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Written by: karachiwala on November 6, 2017

Mithadar is believed to be one of the neighbourhoods of Saddar Town in Karachi city, Sindh province, Pakistan, and comprises the oldest part of Karachi that was once encircled by a wall. Mithadar and the adjacent community of Kharadar together form what is regarded as the original hub of Karachi.

Etymology of Mithadar

‘Mithadar’ generally means Sweet Gate in both Sindhi and Urdu (in reference to the potable, non-saline waters of the Lyari River).

Location

The neighborhood is encircled by Kharadar, Jodia Bazar and Lyari Town across Embankment Road. The place also at one time was on the banks of Lyari River, until it moved course in the nineteenth century. The combined area of Mithadar and Kharadar is almost 35 square kilometers.

History

‘Mithadar’ literally means Sweet Gate in both Sindhi and Urdu, and was the name of one of two gates in historical Karachi – the other being “Khara Darwaza” (Brackish Gate) to the west – now known as Kharadar. Both gates were constructed in the year of 1729, and were torn down in the year of 1860 after the British conquered Sindh thirteen years earlier. Together with the adjoining community of Kharadar, it forms what is regarded as the original core of Karachi, when the city was termed as “Kalachi Jo Goath.”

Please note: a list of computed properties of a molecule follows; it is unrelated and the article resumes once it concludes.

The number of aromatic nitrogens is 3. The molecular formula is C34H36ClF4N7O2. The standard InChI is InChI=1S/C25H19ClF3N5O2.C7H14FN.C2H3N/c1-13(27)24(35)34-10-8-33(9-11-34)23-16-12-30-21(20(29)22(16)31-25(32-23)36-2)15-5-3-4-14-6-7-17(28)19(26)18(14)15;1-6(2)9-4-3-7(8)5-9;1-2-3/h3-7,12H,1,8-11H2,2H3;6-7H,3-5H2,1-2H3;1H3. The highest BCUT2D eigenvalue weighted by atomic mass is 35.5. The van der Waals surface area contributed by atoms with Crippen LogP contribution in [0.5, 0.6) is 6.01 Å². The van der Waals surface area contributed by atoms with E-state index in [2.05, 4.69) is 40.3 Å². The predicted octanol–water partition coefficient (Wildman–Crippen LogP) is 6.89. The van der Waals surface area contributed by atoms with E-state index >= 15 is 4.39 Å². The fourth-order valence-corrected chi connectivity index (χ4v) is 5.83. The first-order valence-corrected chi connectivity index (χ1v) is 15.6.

Economy

The place was once the epicenter of business community of Karachi before the arrival of the British prompted businessmen to migrate straightly east and south to the areas of Saddar, Cantonment, and Bolton Markets. The area is known for its several textile markets that are located in Mithader and the adjoining communities of Kharadar and Bolton Markets.

The place was once home to a thriving Hindu business community prior to the independence of Pakistan. Up until independence, the area was a Hindu majority area – a legacy which is still depicted in major street names like Chandan Mukhi Lane, and Vishramdas Sukhramdas Street. At the eastern end of the neighborhood starts Rampart Row, where elaborate instances of 20th century Sikh and Hindu architecture can still be discovered.

By Sindhi Dunya